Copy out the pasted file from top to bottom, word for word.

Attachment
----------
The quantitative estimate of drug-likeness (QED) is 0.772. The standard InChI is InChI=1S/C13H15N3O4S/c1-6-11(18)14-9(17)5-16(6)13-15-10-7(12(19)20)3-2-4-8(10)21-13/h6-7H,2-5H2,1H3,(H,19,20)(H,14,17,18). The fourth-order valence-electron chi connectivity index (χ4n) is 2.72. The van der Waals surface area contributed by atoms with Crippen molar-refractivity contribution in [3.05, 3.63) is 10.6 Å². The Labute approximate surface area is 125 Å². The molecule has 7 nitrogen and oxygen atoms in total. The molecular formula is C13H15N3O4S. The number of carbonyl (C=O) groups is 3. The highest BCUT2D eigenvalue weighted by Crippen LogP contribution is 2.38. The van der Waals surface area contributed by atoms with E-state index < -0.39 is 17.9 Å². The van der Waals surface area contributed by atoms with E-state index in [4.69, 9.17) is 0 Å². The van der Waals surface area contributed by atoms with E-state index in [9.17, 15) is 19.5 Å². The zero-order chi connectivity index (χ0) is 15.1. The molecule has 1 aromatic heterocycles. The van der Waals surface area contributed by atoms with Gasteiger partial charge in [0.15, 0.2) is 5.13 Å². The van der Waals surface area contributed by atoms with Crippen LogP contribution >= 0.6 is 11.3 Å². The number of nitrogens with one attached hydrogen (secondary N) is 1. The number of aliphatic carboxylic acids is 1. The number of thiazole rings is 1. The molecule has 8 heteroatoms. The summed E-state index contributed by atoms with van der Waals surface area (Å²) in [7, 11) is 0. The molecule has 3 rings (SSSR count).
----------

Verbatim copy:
The quantitative estimate of drug-likeness (QED) is 0.772. The standard InChI is InChI=1S/C13H15N3O4S/c1-6-11(18)14-9(17)5-16(6)13-15-10-7(12(19)20)3-2-4-8(10)21-13/h6-7H,2-5H2,1H3,(H,19,20)(H,14,17,18). The fourth-order valence-electron chi connectivity index (χ4n) is 2.72. The van der Waals surface area contributed by atoms with Crippen molar-refractivity contribution in [3.05, 3.63) is 10.6 Å². The Labute approximate surface area is 125 Å². The molecule has 7 nitrogen and oxygen atoms in total. The molecular formula is C13H15N3O4S. The number of carbonyl (C=O) groups is 3. The highest BCUT2D eigenvalue weighted by Crippen LogP contribution is 2.38. The van der Waals surface area contributed by atoms with E-state index < -0.39 is 17.9 Å². The van der Waals surface area contributed by atoms with E-state index in [4.69, 9.17) is 0 Å². The van der Waals surface area contributed by atoms with E-state index in [9.17, 15) is 19.5 Å². The zero-order chi connectivity index (χ0) is 15.1. The molecule has 1 aromatic heterocycles. The van der Waals surface area contributed by atoms with Gasteiger partial charge in [0.15, 0.2) is 5.13 Å². The van der Waals surface area contributed by atoms with Crippen LogP contribution >= 0.6 is 11.3 Å². The number of nitrogens with one attached hydrogen (secondary N) is 1. The number of aliphatic carboxylic acids is 1. The number of thiazole rings is 1. The molecule has 8 heteroatoms. The summed E-state index contributed by atoms with van der Waals surface area (Å²) in [7, 11) is 0. The molecule has 3 rings (SSSR count).